However, that shouldn’t have stopped the police alerting the public about the dangers of toxic bait being left in a public place, and Ruth is absolutely right that even if any media release wouldn’t have helped with the investigation into who was responsible for this crime, there should have have been a duty to protect the public. We will never know, but had the police focussed on the dangers this poisoned bait presented to children or pets, some of the local community might have been angered sufficiently to provide the police with information as to who might have been responsible.

      I would suggest your comments about police brutality when policing peaceful demonstrations is completely unfounded. The police are very aware that every action they take during a demonstration will be recorded and probably posted on social media, to be later scrutinised by lawyers to ascertain if their actions can be found wanting in any way.

      I also suspect any police wildlife officers reading some of the comments are going to be disappointed at some of the unfair and very misinformed accusations being made against them and their colleagues. Whilst in every large organisation there are poor performing individuals, I would suggest most police wildlife officers who specialise in wildlife crime do so because they genuinely care about the nations wildlife and want to bring the wildlife criminals to justice.
      At the moment the burden of proof required to secure a conviction for wildlife crimes makes their job very difficult, and it is towards the politicians who seem not to want to change the legislation to help end raptor persecution that we should direct our anger.

      1. So you haven’t noticed the goings on in Wiltshire then? Wildlife crimes and other officers that ride with the Avon Vale Hunt – the one whose crimes were exposed on ITV to the point that they have been expelled by the rest of the organised crime syndicate and a police spokesman has said it is none of their business if their officers belong to a criminal gang in their free time. Of course, that’s not how they phrased it.

            1. At least people are now talking seriously about these issues. Nothing like a bit of healthy debate! Goes down well with the media. And this subject (raptor persecution) needs plenty of coverage.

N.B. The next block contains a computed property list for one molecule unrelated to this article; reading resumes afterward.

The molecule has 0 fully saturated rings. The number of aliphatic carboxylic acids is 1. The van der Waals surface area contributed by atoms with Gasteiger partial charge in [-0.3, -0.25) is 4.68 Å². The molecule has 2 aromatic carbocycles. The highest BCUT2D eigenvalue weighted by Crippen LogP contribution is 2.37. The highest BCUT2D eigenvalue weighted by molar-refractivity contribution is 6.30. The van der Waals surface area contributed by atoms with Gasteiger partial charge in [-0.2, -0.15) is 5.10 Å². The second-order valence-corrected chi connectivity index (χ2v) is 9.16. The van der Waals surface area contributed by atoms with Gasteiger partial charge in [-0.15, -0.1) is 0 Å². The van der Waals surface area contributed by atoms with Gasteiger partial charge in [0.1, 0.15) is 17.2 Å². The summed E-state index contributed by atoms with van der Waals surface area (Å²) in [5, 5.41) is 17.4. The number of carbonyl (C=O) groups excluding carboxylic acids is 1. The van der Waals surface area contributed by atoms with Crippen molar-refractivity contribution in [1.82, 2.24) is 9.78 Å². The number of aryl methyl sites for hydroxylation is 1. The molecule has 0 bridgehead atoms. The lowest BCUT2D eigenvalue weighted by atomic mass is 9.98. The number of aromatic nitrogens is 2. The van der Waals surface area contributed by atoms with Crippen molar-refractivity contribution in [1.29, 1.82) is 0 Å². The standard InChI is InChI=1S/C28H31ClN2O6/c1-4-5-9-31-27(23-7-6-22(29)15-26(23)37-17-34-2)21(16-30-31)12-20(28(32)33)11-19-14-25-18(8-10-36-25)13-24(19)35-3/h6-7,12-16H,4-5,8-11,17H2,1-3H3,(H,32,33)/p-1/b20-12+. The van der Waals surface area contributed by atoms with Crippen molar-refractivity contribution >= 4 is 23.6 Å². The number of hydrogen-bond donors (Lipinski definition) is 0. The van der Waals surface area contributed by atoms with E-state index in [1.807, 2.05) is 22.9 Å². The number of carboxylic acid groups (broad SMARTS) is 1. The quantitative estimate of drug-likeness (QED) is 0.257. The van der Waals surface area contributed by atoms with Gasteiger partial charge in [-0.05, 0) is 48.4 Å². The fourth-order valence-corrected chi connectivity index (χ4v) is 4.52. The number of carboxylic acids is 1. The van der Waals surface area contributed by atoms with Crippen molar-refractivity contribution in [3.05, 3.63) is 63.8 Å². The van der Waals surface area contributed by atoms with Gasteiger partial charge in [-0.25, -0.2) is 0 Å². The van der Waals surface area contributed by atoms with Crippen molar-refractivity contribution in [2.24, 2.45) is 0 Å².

2. I’ve been to a few Hen Harrier days, the first three for sure. The only police I remember being at them were police officers giving a speech to the crowd – and a Police and Crime Commisioner gave a good talk at the one in Edale. In Sheffield a few years ago I think I remember a couple of PCSOs turned up for a while, but more out of politeness than anything else. None of those police were remotely hostile to us. Likewise in 2021 I went to a climate march in Sheffield. Many marchers turned up, from Trade Unions, churches, green groups etc.. Apart from a few honking horns from inconvenienced drivers as we walked along a road that was the premitted route, there was no trouble at all -. On that occasion the marchers, passing pedestrians and police all behaved impeccably.

  6. Had a person been harmed or killed by poison in the the immediate vicinity in the days following this discovery, the police would have been to a large extent responsible, as they failed to publicise the threat.

  7. shout out to me for finding the birds and the lady who got in contact with the police to come and pick the birds up

      1. In 2019 me and my husband went on a five hour hike with a dead Buzzard wrapped up in plastic we had originally had our packed lunch in, then stuffed in my husband’s rucksack. We found the bird fairly near the start of the walk and we contacted the local raptor group to ask what to do. We were asked to try to bring it to them. So, not wanting to spoil our day out, we took the bird along with us. We were careful. We didn’t touch it and I had the food well away from it in my bag. Good job, becuase it turned out it had “a level of Brodifacoum in its liver of an amount that will have contributed to its death”. Not surprising, as it was found near a Pheasant shoot. But not enough evidence to figure out who put the poison down.

  8. We live opposite the woodland where the buzzards were found. A few years ago we had 7 fantail doves that one or two neighbours disapproved of. We returned from work one day to find 5 of them dead in the garden. No sign of injury so I assumed they had been poisoned. I didn’t know at that time that I could report it to the police. Some people have no qualms or conscious!!

    1. Thats about as low as anyone can get. Some would make the planet devoid of all wildlife if they could.